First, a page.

Subject: Re: FYI: upgrading GNU tar
To: None <firstname.lastname@example.org>
From: Greg A. Woods <email@example.com>
Date: 10/11/2002 16:24:23
[ On Friday, October 11, 2002 at 12:33:28 (-0600), Rick Kelly wrote: ]
> Subject: Re: FYI: upgrading GNU tar
> Greg A. Woods said:
> >The OS tools themselves though, such as pkg_add et al, should as soon as
> >conveniently possible be converted to use the native 'pax' interface
> >(and the more portable archive format, etc.).
> Except, there is "new" pax and "old" pax. Sun uses "old" pax, circa 1989.
> NetBSD uses "new" pax, circa 1992, 1993.
I wouldn't call it "new vs. old" really. I think Sun is/was using the
Usenix-funded version by Mark H. Colburn (IIRC) though now with many
enhancements and fixes, while NetBSD uses the independent implementation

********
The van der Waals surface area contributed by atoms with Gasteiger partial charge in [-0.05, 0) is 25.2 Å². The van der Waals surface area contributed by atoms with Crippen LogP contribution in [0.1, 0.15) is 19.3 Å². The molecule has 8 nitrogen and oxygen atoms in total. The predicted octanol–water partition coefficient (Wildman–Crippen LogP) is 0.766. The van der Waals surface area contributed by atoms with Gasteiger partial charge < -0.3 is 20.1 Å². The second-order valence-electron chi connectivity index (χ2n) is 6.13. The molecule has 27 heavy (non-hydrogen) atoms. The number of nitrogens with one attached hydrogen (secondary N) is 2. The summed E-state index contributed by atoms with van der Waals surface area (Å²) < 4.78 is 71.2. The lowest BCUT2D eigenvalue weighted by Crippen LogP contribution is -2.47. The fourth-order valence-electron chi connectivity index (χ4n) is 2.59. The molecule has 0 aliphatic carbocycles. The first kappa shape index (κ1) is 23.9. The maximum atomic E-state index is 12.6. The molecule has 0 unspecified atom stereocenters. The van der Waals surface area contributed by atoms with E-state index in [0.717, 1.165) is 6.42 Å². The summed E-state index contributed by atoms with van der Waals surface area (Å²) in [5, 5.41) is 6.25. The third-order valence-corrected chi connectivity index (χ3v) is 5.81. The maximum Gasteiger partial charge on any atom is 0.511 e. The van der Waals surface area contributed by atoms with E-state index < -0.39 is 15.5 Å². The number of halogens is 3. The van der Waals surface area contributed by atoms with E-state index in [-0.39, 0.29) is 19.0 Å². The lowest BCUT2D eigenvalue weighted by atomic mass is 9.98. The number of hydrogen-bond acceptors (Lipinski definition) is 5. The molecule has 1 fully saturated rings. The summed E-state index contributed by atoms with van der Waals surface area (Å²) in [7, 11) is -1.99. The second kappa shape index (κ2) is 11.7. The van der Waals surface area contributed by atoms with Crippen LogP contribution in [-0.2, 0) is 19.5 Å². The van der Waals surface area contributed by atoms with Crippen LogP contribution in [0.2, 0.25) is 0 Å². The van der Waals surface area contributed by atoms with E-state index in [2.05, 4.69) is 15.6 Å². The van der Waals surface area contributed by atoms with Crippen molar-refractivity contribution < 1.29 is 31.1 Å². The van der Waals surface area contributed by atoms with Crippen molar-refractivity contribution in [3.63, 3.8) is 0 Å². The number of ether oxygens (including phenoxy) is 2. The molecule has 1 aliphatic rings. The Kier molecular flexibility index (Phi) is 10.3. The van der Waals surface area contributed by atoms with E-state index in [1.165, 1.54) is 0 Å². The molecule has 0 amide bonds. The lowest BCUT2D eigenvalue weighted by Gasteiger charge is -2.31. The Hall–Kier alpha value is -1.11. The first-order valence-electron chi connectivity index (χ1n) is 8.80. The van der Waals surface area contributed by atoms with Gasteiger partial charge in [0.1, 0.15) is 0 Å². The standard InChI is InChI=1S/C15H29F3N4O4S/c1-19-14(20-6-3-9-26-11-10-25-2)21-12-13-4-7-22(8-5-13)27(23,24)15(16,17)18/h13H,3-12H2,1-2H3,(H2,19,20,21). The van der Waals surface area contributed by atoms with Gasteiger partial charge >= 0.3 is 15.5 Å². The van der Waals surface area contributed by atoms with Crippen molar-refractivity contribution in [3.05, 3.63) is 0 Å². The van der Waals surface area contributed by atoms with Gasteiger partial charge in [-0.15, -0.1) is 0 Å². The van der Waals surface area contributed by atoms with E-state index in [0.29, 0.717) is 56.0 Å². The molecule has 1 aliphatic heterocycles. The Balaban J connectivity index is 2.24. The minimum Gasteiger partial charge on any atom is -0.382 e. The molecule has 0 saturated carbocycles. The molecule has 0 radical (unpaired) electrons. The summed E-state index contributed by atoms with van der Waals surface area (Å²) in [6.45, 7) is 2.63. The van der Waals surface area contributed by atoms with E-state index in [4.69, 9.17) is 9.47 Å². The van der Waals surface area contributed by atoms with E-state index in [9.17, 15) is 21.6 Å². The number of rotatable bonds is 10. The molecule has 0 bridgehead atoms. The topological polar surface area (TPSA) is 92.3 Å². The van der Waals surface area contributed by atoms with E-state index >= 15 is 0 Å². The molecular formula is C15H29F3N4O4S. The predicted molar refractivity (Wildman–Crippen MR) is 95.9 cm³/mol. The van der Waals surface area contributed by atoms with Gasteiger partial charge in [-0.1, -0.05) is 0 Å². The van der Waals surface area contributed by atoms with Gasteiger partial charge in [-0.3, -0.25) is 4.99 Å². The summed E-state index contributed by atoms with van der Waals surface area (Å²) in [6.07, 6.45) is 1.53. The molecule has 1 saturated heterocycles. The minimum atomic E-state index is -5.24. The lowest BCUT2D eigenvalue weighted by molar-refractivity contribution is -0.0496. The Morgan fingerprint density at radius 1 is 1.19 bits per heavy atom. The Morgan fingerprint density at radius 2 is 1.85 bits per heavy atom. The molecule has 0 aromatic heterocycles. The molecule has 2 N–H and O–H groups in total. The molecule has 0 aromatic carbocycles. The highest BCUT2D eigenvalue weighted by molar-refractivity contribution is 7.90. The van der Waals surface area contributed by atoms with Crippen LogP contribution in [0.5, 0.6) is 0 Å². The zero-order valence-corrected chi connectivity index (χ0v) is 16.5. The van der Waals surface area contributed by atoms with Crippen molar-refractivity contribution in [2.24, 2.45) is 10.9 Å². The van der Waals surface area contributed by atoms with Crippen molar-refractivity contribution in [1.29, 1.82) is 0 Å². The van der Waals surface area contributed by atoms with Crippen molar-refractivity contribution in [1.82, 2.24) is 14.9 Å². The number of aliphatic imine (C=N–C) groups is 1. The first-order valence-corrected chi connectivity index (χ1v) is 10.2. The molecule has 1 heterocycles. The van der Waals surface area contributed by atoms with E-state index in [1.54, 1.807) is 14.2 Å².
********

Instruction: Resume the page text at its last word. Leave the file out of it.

done for BSD by Keith Muller.
> You can write archives with NetBSD pax that Solaris pax can't read.
Really? Archives with standard "ustar" encoding? I'd be very surprised
if that were true. I haven't had any problems myself, nor have I heard
from anyone I've ever created archives for. Sun claims (at least ever
since SunOS-5.6, up to and including SunOS-5.9) that their 'pax -x
ustar' can extract any archive compliant with IEEE 1003.1(1990). They
also support 'xustar' in at least SunOS-5.9, which allows larger UID,
GID, dev, etc. values and which supports 64-bit file offsets and
pathnames greater than 255 chars.
> There is
> no central home for pax, so everyone hacks on it as they wish.
Pax is extremely well defined both on the command line and in the
archive format by IEEE POSIX and its imitators (eg. SuSv2). That's the
main point to using it, in fact.
Greg A. Woods
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